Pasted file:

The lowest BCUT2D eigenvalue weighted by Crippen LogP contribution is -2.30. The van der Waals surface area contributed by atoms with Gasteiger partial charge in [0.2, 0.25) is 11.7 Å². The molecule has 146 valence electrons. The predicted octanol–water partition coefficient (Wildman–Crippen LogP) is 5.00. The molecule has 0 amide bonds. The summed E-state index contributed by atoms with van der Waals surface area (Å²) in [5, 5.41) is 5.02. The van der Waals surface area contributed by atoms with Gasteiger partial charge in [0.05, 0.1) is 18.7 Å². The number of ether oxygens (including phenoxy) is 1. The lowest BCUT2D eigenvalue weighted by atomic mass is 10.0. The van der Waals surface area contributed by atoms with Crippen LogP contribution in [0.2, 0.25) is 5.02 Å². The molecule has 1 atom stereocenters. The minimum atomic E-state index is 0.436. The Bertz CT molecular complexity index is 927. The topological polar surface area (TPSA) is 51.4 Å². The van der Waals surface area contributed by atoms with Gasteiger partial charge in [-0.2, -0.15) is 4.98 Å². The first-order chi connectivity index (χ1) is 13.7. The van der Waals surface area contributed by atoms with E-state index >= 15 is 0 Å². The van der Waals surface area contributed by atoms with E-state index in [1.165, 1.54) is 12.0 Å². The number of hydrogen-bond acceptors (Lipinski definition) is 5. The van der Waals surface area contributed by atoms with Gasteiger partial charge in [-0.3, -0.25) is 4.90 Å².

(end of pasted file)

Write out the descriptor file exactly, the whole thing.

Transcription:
The lowest BCUT2D eigenvalue weighted by Crippen LogP contribution is -2.30. The van der Waals surface area contributed by atoms with Gasteiger partial charge in [0.2, 0.25) is 11.7 Å². The molecule has 146 valence electrons. The predicted octanol–water partition coefficient (Wildman–Crippen LogP) is 5.00. The molecule has 0 amide bonds. The summed E-state index contributed by atoms with van der Waals surface area (Å²) in [5, 5.41) is 5.02. The van der Waals surface area contributed by atoms with Gasteiger partial charge in [0.05, 0.1) is 18.7 Å². The number of ether oxygens (including phenoxy) is 1. The lowest BCUT2D eigenvalue weighted by atomic mass is 10.0. The van der Waals surface area contributed by atoms with Crippen LogP contribution in [0.2, 0.25) is 5.02 Å². The molecule has 1 atom stereocenters. The minimum atomic E-state index is 0.436. The Bertz CT molecular complexity index is 927. The topological polar surface area (TPSA) is 51.4 Å². The van der Waals surface area contributed by atoms with Gasteiger partial charge in [-0.2, -0.15) is 4.98 Å². The first-order chi connectivity index (χ1) is 13.7. The van der Waals surface area contributed by atoms with E-state index >= 15 is 0 Å². The van der Waals surface area contributed by atoms with E-state index in [1.165, 1.54) is 12.0 Å². The number of hydrogen-bond acceptors (Lipinski definition) is 5. The van der Waals surface area contributed by atoms with Gasteiger partial charge in [-0.3, -0.25) is 4.90 Å².